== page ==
Imagine being able to have access to someone’s identity; the mischief you could manage.
Now imagine it was your identity that was taken over by some shady character…
Losing one’s wallet often leaves a sinking feeling in your stomach; knowing that you have to go through the whole process of cancelling all your bank cards and items such as your driver’s license and ID.
“While the whole process is time consuming, the issue of identity theft is the greatest concern.”
Approximately 3 600 such cases were reported last year, and it is speculated the numbers are set to increase.
Criminals usually ‘steal’ a person’s identity by using ID documents with a changed photo.
They then use that ID number to buy on credit and take out loans without repaying it. This, of course, leads to blacklisting at credit bureaus, which can take months to undo.
“Customers need to be on their guard,” said Nitesh Patel, Head of Customer Financial Solutions, Personal Banking at Standard Bank.”
“It’s easy to throw away documents containing bank account details or other personal data, not realising the implications of this action, and the long-term costs could be great. Fortunately, there are many simple ways you can protect yourself against fraud and identify theft,” he added.
In order to minimise the risk of criminals getting their hands on your personal banking information, Newcastillians are encouraged to follow the following tips:
1. Carefully dispose of expired ID items, so they cannot be reused. This includes IDs that have been reported lost, then found, or renewed or temporary driver’s licenses or passports. If you choose to keep these documents, keep them either in a safe or safety deposit box.
2. When you receive a new bank card, sign it immediately and link it to your cellphone, so you are notified when any transactions go through.
3. Report any fraud on your accounts to your bank immediately. To do this, you may be required to go to the police for a case number.
4. Keep a list of all your card numbers separate from your cards, in case your wallet or purse is stolen.
5. Never write your PIN number on your card, or keep it where your card is stored, as you may be liable for any transactions where a valid PIN is used.
6. Cut up all expired cards, because if someone gets hold of the card, they can use it in conjunction with a fake ID to get a new one.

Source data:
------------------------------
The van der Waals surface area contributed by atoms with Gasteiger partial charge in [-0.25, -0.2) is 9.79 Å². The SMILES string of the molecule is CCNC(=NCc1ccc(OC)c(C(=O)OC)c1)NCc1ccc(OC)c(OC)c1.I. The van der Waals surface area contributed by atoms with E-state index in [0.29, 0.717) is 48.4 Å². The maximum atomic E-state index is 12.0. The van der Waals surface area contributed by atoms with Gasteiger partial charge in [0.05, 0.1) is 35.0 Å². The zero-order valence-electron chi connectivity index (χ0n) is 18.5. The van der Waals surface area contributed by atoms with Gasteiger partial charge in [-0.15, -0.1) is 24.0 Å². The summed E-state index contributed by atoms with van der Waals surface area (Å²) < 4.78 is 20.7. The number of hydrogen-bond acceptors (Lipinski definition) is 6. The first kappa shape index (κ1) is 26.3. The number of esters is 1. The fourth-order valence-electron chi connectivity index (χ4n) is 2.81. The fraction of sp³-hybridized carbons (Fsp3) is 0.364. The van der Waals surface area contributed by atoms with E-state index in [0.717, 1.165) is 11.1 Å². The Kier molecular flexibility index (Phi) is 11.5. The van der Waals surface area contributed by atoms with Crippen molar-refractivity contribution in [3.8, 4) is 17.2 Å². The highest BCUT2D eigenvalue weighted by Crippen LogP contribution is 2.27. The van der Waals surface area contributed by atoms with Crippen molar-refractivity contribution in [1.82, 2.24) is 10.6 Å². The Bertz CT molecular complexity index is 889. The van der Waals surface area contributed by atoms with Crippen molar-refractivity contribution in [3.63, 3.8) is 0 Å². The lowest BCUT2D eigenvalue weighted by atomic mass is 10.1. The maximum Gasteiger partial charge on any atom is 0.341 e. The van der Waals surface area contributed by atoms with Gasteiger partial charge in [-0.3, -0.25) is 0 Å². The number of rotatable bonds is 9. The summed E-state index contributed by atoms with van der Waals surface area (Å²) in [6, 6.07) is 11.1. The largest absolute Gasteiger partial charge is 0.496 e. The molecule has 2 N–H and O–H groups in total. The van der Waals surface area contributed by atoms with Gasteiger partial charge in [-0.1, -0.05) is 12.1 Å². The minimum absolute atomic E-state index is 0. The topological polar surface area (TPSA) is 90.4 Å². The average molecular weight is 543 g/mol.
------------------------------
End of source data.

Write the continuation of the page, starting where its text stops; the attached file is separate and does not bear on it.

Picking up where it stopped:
7. Never leave your ID documents where it can be stolen, as banking fraud is not the only thing people are exposed to. Syndicates occasionally steal ID documents to obtain fraudulent marriage certificates, to allow foreigners to obtain residency in South Africa. Worse still, they could use a fake ID to get a policy on your life; making them a beneficiary should anything happen to you.
8. If your phone access should suddenly be terminated, this could be due to a fraudster having suspended your phone contract so you don’t receive texts about your bank activity. Scam artists can also organize swim swaps by repeatedly calling and hanging up, in the hope that you would switch off your phone so the swap be executed. If you receive numerous calls from an unknown number, contact your service provider to check if they have not received instructions for a sim swap.
If you suspect that your financial information has been compromised, the South African Fraud Protection Service suggests you follow these five steps:
1. Contact the fraud prevention division of the major credit bureaus and ask them to place a fraud alert in your file, as well as request that creditors call you before opening or changing accounts. Also order copies of your credit report from the credit bureaus and check them carefully to ensure no additional accounts have been opened.
2. When a company enquires about your credit status, the bureau will record this – ask for their names to be removed, so it’s easy to check if someone has been using your name fraudulently.
3. Furthermore, contact your creditors for information on accounts that may have been tampered with. Ask to speak with someone in the security or fraud department, and follow up with a letter. It is important to follow up with credit card companies in writing, because that is the consumer protection procedure for resolving errors on credit card statements.
4. Immediately close accounts that have been tampered with and open new ones with new PINs and passwords. Avoid using easily available information, such as your mother’s maiden name or your birth date.
5. File a report at your local police station. Get a copy of the police report in case the bank or credit card company need proof of the crime.
“While anyone can fall prey to fraud or loss, being vigilant can minimise the damage. If you suspect foul play, act immediately, as it’s better to overreact than suffer the consequences of being a victim of fraud,” Mr Patel concluded.
Article credit: http://newcastleadvertiser.co.za/71294/must-read-how-to-avoid-identity-theft/